But Nicholl told BBC Sport: “It’s not for UK Sport to do that.”

Ukad’s investigation, which closed in November, was unable to determine whether the medical package that arrived at the Criterium du Dauphine in 2011 contained a legal decongestant or, as alleged, Triamcinolone, which athletes are banned from using during competition.

In a letter revealed by BBC Sport in January, Ukad claimed its enquiry was “hindered” and may have even been “potentially compromised” by British Cycling’s failure to report doping allegations sooner.

Asked about trying to get compensation from the two parties involved in the investigation, Nicholl reiterated: “It’s not a matter for UK Sport.

“It’s rather complex because Team Sky doesn’t receive any public funding.

“Our relationship is with British Cycling and what we’ve seen from them is an absolute commitment to having a very strong action plan which is going to deliver over and above from any recommendations they’ve received.”

Nicholl added British Cycling was “heading in the right direction” with “new values and new culture” after appointing several new senior figures, including chief executive Julie Harrington and independent chairman Frank Slevin.

Bob Howden stepped down as chairman in February 2017 amid an investigation into claims of bullying at British Cycling, but remains the organisation’s president.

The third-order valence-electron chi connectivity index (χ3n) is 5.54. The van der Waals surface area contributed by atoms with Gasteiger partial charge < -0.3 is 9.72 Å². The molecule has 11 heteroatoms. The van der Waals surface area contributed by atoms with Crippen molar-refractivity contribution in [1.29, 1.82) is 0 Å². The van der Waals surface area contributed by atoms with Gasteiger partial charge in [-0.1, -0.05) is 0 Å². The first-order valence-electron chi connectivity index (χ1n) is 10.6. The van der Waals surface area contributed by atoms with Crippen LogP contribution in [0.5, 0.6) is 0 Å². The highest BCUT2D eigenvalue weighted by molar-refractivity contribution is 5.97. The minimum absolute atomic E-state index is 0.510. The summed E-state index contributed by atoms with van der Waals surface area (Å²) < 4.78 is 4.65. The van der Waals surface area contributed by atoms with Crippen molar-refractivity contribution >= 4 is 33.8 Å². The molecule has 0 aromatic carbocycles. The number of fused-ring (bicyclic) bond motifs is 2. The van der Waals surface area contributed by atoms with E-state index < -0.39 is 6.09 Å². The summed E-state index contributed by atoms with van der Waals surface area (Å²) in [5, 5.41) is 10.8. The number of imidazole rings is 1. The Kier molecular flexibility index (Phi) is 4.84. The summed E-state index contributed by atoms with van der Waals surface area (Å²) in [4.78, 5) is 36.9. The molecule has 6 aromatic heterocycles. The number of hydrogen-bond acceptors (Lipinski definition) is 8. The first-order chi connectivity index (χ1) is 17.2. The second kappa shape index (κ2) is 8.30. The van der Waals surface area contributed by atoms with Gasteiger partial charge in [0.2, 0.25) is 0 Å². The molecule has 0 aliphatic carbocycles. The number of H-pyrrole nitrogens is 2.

Nicholl said that British Cycling is “on track to do incredibly well” at the Tokyo Olympics in 2020.

What did the investigation find out?

The Digital, Culture, Media and Sport (DCMS) select committee report in March said Wiggins and Team Sky “crossed an ethical line” by using drugs to enhance performance instead of just for medical need.

But the committee said it was also “not in a position” to state what was in the ‘jiffy bag’ dispatched from the medical storeroom that Team Sky shared with British Cycling at their Manchester headquarters and received by former British Cycling and Team Sky doctor Richard Freeman at La Toussuire.

The Ukad investigation discovered Dr Freeman kept Wiggins’ medical records on a laptop that was stolen on holiday in Greece in 2014 and that he made no back-up copies.

Following that investigation, Harrington said there had been a “blurring of the boundaries” between British Cycling and Team Sky after the latter’s launch in 2010 under Sir Dave Brailsford, who remained performance director at British Cycling until 2014.

She added that there are now “clear boundaries and distinctions” between the two organisations, with no one simultaneously employed by both.

Team Sky said it “strongly refutes” the DCMS select committee’s report’s claim that medication was used for performance enhancement but added it “takes full responsibility” for mistakes made in relation to medical record keeping, and have taken steps to improve this since.